There is more and more solid scientific evidence that diet influences the appearance and severity of acne lesions,” confirms Catherine McCuaig, dermatologist at Ste-Justine Hospital and clinical professor in the Faculty of Medicine. from the University of Montreal. “But not all foods affect acne, and not everyone.”
According to most scientific studies, sugar is the number one enemy of the skin. Bad news, because sugar, known as carbohydrates in food language, is hidden everywhere – or almost – in our western food!
Beware of foods too rich in carbohydrates!
This is a study by Professor Loren Cordain , in 2002, often cited since, which revived the interest of the scientific community for the possible impact of food on acne. The American researcher, who had observed the absence of acne in non-westernized populations of Papua New Guinea and Paraguay, compared their eating habits with those of Westerners. The major difference? The very high intake of carbohydrates (or sugars) from the Western diet, which is found in processed products: sweet cereals, pastries, white bread, cookies, sugary drinks, pasta … The sugar then fell in the sights of researchers, all over the world.
Some, for example, compared residents of rural, non-industrialized areas with city dwellers. Results: the former would effectively protect themselves from acne by their diet low in carbohydrates. According to this article published in 2010 on Skin Therapy Letter , a site written by dermatologists for their colleagues, people who change their local diet for so-called western food see acne problems appear. This was particularly the case for Canadian Inuit when they increased their consumption of soft drinks, beef, dairy products and processed food.
The explanation? American researchers demonstrated in a literature review in 2009 that a high-carbohydrate diet requires the pancreas to provide more insulin to maintain an ideal blood sugar level, which also increases the production of the hormone IGF-1. A high level of this hormone disrupts the sebaceous glands (at the base of each hair) which become inflamed and secrete excess sebum. The pores of the skin become blocked and acne pimples appear.
The researchers then wanted to know what was happening in people who were cutting down on carbohydrates. A 2014 American survey notably cited an experience that noted a marked improvement in acne among Australians who consumed low-carb foods for 12 weeks. The 2010 article on Skin Therapy Letter also puts forward double-blind trials that conclude that people on a low-carbohydrate menu see improvement in their acne.
At the moment, scientific data does not specify how long it takes the skin to react to a food or a change in diet. Eating foods high in carbohydrates from time to time would not cause acne; the problem is thought to be from over consumption, says Professor McCuaig. “For some people, the effect will be felt after a few days, others after a few weeks, we don’t really know yet.”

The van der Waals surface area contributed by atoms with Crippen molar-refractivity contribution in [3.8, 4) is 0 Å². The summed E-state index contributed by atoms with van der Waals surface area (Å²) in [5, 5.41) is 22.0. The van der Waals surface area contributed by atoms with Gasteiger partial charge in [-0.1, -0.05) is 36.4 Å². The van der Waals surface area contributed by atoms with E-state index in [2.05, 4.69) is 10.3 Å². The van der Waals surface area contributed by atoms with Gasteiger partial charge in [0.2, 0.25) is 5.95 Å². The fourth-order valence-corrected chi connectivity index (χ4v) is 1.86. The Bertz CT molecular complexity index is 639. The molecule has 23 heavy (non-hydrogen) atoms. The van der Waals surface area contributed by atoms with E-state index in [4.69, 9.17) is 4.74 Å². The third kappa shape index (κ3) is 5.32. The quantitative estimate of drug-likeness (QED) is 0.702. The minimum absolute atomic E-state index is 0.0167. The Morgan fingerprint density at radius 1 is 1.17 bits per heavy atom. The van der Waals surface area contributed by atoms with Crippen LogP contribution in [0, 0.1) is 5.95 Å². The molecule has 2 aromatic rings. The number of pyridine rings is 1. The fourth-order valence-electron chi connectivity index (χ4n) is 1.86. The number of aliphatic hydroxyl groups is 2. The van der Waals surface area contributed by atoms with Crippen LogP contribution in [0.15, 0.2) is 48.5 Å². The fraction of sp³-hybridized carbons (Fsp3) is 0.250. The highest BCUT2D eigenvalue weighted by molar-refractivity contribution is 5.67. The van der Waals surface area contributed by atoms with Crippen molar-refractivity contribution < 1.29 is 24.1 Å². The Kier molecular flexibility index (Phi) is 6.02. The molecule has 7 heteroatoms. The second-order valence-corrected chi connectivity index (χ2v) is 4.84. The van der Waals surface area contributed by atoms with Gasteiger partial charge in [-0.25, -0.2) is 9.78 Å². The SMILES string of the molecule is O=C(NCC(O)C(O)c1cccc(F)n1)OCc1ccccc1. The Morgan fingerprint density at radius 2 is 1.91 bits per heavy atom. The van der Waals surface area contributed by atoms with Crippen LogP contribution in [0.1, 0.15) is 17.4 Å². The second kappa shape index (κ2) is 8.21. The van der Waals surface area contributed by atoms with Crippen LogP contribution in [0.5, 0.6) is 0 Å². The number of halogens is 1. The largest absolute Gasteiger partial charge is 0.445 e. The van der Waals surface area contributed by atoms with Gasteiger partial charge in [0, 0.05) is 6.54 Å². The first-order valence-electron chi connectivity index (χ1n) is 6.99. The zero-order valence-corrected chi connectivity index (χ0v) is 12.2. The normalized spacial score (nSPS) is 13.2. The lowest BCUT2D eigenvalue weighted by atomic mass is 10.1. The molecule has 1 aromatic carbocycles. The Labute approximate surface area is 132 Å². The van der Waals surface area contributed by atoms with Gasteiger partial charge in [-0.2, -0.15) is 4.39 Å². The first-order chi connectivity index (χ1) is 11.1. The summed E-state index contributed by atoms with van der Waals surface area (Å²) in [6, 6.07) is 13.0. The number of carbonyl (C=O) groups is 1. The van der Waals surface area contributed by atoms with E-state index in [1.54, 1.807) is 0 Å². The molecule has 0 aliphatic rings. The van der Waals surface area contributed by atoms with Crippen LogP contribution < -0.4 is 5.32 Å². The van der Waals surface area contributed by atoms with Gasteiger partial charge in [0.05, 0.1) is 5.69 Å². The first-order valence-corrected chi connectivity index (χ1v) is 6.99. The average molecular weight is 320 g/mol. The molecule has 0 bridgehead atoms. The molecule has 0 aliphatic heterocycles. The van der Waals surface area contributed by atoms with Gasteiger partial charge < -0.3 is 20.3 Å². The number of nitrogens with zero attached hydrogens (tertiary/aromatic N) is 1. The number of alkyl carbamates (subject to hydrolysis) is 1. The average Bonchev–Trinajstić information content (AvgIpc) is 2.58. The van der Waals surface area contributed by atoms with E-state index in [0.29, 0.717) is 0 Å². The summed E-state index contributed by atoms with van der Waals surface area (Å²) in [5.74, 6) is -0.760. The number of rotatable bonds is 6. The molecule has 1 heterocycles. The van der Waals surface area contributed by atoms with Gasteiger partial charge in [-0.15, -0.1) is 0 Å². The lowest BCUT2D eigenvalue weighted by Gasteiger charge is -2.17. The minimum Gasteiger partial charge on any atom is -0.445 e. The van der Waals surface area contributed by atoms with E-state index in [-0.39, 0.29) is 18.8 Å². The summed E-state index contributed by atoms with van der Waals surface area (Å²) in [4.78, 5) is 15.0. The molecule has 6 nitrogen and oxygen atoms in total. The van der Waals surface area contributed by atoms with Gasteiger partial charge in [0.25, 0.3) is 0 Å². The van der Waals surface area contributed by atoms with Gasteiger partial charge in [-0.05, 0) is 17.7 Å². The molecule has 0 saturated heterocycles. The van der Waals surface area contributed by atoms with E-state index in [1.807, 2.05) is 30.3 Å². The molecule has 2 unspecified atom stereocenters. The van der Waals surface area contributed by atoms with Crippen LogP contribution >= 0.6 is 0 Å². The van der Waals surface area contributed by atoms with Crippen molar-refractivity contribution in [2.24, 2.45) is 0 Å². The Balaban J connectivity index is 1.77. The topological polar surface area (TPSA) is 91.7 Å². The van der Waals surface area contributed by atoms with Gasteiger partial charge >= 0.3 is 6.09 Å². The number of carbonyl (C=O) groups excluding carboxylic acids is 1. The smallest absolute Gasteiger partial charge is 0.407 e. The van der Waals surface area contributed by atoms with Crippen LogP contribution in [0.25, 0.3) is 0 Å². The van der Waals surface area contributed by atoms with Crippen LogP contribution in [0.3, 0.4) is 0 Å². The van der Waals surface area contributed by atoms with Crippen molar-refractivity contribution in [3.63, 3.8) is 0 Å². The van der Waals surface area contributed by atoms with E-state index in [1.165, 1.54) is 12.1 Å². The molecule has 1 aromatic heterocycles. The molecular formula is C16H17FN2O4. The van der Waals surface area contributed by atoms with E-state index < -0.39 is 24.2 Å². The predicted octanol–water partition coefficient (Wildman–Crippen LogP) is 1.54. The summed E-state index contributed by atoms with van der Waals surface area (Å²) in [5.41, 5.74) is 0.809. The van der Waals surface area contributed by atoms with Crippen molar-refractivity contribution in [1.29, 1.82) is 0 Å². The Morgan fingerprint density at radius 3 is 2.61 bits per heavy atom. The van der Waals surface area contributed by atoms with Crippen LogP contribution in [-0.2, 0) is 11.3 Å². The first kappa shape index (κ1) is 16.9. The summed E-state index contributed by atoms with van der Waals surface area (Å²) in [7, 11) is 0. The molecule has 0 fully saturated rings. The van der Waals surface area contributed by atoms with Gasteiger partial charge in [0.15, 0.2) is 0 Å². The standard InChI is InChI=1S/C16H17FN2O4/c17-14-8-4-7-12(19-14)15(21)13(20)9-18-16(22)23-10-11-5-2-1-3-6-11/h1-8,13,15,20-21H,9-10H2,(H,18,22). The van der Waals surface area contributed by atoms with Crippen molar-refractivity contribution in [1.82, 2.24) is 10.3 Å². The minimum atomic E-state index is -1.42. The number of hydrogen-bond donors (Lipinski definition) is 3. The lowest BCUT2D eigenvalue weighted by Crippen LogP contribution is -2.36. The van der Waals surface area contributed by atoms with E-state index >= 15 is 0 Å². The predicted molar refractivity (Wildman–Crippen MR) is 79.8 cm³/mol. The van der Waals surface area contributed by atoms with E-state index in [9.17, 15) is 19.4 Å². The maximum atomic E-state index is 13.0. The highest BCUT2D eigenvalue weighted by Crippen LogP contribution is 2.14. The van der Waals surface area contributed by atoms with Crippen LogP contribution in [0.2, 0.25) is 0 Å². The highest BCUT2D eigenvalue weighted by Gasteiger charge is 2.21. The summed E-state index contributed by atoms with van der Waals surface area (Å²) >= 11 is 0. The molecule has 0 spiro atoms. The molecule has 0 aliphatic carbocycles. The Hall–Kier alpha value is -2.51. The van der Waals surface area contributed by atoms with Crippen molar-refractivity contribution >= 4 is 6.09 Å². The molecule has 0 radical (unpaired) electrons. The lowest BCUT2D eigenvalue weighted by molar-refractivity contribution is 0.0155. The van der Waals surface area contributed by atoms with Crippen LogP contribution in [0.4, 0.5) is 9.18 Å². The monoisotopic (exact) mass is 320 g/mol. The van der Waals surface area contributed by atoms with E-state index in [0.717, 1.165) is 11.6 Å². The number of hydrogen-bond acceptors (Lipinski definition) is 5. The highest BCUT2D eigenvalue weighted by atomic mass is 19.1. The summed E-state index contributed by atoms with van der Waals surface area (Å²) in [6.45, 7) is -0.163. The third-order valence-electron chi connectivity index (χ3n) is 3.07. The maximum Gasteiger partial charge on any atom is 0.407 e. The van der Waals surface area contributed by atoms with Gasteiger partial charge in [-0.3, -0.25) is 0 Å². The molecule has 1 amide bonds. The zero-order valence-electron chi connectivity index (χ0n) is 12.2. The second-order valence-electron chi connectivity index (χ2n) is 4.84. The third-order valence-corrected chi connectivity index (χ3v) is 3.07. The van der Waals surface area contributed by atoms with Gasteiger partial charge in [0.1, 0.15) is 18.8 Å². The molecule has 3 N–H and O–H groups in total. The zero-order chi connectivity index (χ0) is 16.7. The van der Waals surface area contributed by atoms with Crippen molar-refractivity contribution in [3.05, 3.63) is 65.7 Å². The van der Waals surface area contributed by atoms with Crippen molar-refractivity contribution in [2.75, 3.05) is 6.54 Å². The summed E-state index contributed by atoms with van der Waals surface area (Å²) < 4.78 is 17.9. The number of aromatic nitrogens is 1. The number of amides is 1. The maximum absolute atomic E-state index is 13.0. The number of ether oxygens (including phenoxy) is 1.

What about milk?
Although low in sugar, milk consumed in large quantities is associated with acne, many studies suggest. This 2016 American survey and a doctoral thesis carried out in France the same year, present some works which incriminate milk. Certain molecules found in milk, mainly IGF-1 and insulin, influence the production of sebum and the appearance of pimples.
According to these Polish researchers , however, there is no clear and precise data which demonstrates a significant link between the consumption of dairy products and acne. Most of the work carried out on the subject is observational studies which establish a link without necessarily proving a causal relationship.
“The link between milk and acne is not as strong as it is with carbohydrates,” admits Dr. McCuaig. But we cannot dismiss it. On the other hand, it is important not to ban dairy products which are essential, especially for bone growth. If we think that milk influences our acne, we should rather review the amount of milk we ingest. ”
What about cocoa?
There is currently no evidence that ingestion of chocolate influences acne. This is the conclusion of this systematic review carried out by Germans in 2017, this article published on Skin Therapy Letter and these Polish researchers . Studies that suggest a link between chocolate and acne have often not isolated the effect of sugar from that of cocoa. According to Catherine McCuaig, if you see that your acne gets worse when you have chocolate cravings, it is a safe bet that it is the over consumption of sugar that is the cause, and not the cocoa!